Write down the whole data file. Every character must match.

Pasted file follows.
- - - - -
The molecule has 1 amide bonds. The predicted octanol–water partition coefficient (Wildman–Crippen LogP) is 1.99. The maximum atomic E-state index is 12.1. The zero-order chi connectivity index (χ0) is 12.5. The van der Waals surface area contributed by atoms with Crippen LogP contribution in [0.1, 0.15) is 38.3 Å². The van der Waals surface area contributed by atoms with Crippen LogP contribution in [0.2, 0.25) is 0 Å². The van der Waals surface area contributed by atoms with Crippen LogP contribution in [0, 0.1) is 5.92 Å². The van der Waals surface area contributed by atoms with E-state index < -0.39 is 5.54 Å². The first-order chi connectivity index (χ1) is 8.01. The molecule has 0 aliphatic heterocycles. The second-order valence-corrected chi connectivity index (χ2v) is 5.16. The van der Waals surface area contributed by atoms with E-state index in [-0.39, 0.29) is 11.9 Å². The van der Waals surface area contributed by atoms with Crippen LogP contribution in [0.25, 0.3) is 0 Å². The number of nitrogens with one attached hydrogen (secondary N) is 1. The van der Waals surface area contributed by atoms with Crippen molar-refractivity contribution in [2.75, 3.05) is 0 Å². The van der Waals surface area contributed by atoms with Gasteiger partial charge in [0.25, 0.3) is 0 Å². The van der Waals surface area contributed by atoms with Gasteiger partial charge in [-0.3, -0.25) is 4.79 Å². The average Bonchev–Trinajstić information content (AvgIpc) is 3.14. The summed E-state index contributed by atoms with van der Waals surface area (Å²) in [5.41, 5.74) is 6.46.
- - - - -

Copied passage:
The molecule has 1 amide bonds. The predicted octanol–water partition coefficient (Wildman–Crippen LogP) is 1.99. The maximum atomic E-state index is 12.1. The zero-order chi connectivity index (χ0) is 12.5. The van der Waals surface area contributed by atoms with Crippen LogP contribution in [0.1, 0.15) is 38.3 Å². The van der Waals surface area contributed by atoms with Crippen LogP contribution in [0.2, 0.25) is 0 Å². The van der Waals surface area contributed by atoms with Crippen LogP contribution in [0, 0.1) is 5.92 Å². The van der Waals surface area contributed by atoms with E-state index < -0.39 is 5.54 Å². The first-order chi connectivity index (χ1) is 8.01. The molecule has 0 aliphatic heterocycles. The second-order valence-corrected chi connectivity index (χ2v) is 5.16. The van der Waals surface area contributed by atoms with E-state index in [-0.39, 0.29) is 11.9 Å². The van der Waals surface area contributed by atoms with Crippen LogP contribution in [0.25, 0.3) is 0 Å². The number of nitrogens with one attached hydrogen (secondary N) is 1. The van der Waals surface area contributed by atoms with Crippen molar-refractivity contribution in [2.75, 3.05) is 0 Å². The van der Waals surface area contributed by atoms with Gasteiger partial charge in [0.25, 0.3) is 0 Å². The van der Waals surface area contributed by atoms with Gasteiger partial charge in [-0.3, -0.25) is 4.79 Å². The average Bonchev–Trinajstić information content (AvgIpc) is 3.14. The summed E-state index contributed by atoms with van der Waals surface area (Å²) in [5.41, 5.74) is 6.46.